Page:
by Brett Wilkins

A report published Feb. 16 by the U.S. Consumer Financial Protection Bureau found that large banks charge customers higher credit card interest rates than smaller banks and credit unions, potentially costing consumers hundreds of dollars per year.

As required by federal law, the CFPB analyzed 643 credit cards from 156 issuers—84 banks and 72 credit unions—offered from January through June 2023 for the agency’s updated Terms of Credit Card Plans survey.

“Our analysis found that the largest credit card companies are charging substantially higher interest rates than smaller banks and credit unions,” CFPB Director Rohit Chopra said in a statement. “With over $1 trillion in credit card debt outstanding, the CFPB will be accelerating its efforts to ensure that consumers can access better rates that can save families billions of dollars per year.”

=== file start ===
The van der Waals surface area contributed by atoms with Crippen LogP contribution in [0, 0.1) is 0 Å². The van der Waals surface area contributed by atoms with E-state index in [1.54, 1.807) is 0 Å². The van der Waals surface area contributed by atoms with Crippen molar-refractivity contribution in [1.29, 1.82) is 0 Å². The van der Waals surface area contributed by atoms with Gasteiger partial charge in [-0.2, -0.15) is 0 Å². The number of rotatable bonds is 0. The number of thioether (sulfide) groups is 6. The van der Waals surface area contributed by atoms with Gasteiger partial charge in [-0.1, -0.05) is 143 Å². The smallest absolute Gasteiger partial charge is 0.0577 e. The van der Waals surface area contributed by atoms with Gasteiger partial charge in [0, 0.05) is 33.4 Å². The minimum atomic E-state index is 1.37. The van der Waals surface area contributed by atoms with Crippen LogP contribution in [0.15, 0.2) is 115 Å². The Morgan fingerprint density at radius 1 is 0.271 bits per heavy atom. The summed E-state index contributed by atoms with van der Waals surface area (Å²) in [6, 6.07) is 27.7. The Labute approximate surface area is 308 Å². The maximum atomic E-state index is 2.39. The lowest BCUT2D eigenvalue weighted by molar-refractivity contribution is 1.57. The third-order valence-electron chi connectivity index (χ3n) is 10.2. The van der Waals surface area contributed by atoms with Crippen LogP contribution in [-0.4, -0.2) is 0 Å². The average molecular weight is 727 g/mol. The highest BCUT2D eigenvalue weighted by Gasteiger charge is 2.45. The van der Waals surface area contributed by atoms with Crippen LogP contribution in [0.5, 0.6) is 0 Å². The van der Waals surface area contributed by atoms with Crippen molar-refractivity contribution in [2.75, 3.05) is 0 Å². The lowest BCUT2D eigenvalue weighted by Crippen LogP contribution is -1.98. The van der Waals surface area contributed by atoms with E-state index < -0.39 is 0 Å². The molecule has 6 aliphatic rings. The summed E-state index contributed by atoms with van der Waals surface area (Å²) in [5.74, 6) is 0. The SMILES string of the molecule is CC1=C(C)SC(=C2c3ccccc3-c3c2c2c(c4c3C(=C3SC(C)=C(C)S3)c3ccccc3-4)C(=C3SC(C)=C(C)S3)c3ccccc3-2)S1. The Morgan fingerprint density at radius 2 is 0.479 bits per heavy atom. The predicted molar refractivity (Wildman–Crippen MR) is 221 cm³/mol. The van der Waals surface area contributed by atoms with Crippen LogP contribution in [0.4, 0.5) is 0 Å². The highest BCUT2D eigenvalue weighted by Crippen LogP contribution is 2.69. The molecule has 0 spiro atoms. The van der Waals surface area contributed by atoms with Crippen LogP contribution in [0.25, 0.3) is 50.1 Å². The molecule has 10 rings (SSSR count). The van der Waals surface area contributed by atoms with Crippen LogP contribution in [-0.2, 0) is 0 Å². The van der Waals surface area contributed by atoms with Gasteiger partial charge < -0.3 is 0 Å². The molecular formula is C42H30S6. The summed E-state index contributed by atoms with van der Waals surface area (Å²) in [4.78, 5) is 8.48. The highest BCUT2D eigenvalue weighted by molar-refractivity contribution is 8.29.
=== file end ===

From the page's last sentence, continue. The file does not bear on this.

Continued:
Among the report’s key findings:

  • During the first half of 2023, small banks and credit unions tended to offer cheaper interest rates than the largest 25 credit card companies across all credit score tiers;
  • The difference in reported purchase annual percentage rate (APR) between the largest and small issuers translated to average savings of $400 to $500 a year for a consumer with an average balance of $5,000 using a small bank or credit union’s card;
  • Large issuers offered worse rates across credit scores;
  • Nearly half of the largest credit card issuers reported offering cards with a maximum purchase APR over 30 percent;
  • Products offered by large issuers were three times as likely to include an annual fee than those at small institutions; and
  • The average size of annual fees for the largest issuers was approximately 70% higher than at small institutions.

“This new insight into the predatory practices deployed by big banks confirms what many customers already know: Big corporations will use any tactic they can to make an extra buck,” said Lindsay Owens, executive director of the progressive think tank and advocacy group Groundwork Collective.

“Thankfully,” Owens added, “CFPB has already stepped up to take on the credit card industry by clamping down on misleading rewards programs and working to ban the junk fees that only serve to disproportionately harm low-income people.”